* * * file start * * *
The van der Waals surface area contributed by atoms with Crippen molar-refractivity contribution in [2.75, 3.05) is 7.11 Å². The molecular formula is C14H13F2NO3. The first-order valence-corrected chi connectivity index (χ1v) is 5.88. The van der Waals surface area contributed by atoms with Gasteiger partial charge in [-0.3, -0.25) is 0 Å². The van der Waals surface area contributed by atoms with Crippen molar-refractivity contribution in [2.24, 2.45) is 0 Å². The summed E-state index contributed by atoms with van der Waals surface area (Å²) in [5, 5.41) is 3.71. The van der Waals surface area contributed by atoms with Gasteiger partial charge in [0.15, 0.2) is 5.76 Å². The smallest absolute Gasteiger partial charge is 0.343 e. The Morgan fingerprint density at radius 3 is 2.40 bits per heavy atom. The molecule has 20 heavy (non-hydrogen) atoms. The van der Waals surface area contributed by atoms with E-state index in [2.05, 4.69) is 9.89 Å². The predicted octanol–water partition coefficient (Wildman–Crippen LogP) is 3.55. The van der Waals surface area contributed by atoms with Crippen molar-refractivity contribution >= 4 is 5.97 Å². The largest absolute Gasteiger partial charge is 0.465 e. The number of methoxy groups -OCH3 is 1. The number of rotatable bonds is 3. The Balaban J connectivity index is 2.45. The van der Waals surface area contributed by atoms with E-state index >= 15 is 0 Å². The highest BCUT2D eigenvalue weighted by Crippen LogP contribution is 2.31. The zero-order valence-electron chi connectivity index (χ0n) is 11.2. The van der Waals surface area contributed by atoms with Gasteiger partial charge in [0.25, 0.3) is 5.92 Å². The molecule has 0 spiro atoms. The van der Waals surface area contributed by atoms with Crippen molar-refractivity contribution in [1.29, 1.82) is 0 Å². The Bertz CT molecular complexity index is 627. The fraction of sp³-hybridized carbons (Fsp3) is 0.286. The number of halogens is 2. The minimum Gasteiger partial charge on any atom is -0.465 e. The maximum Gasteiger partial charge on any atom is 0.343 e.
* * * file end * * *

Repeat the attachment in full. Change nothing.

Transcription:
The van der Waals surface area contributed by atoms with Crippen molar-refractivity contribution in [2.75, 3.05) is 7.11 Å². The molecular formula is C14H13F2NO3. The first-order valence-corrected chi connectivity index (χ1v) is 5.88. The van der Waals surface area contributed by atoms with Gasteiger partial charge in [-0.3, -0.25) is 0 Å². The van der Waals surface area contributed by atoms with Crippen molar-refractivity contribution in [2.24, 2.45) is 0 Å². The summed E-state index contributed by atoms with van der Waals surface area (Å²) in [5, 5.41) is 3.71. The van der Waals surface area contributed by atoms with Gasteiger partial charge in [0.15, 0.2) is 5.76 Å². The smallest absolute Gasteiger partial charge is 0.343 e. The Morgan fingerprint density at radius 3 is 2.40 bits per heavy atom. The molecule has 20 heavy (non-hydrogen) atoms. The van der Waals surface area contributed by atoms with E-state index in [2.05, 4.69) is 9.89 Å². The predicted octanol–water partition coefficient (Wildman–Crippen LogP) is 3.55. The van der Waals surface area contributed by atoms with Crippen molar-refractivity contribution >= 4 is 5.97 Å². The largest absolute Gasteiger partial charge is 0.465 e. The number of methoxy groups -OCH3 is 1. The number of rotatable bonds is 3. The Balaban J connectivity index is 2.45. The van der Waals surface area contributed by atoms with E-state index >= 15 is 0 Å². The highest BCUT2D eigenvalue weighted by Crippen LogP contribution is 2.31. The zero-order valence-electron chi connectivity index (χ0n) is 11.2. The van der Waals surface area contributed by atoms with Gasteiger partial charge in [0.25, 0.3) is 5.92 Å². The molecule has 0 spiro atoms. The van der Waals surface area contributed by atoms with Crippen molar-refractivity contribution in [1.29, 1.82) is 0 Å². The Bertz CT molecular complexity index is 627. The fraction of sp³-hybridized carbons (Fsp3) is 0.286. The number of halogens is 2. The minimum Gasteiger partial charge on any atom is -0.465 e. The maximum Gasteiger partial charge on any atom is 0.343 e.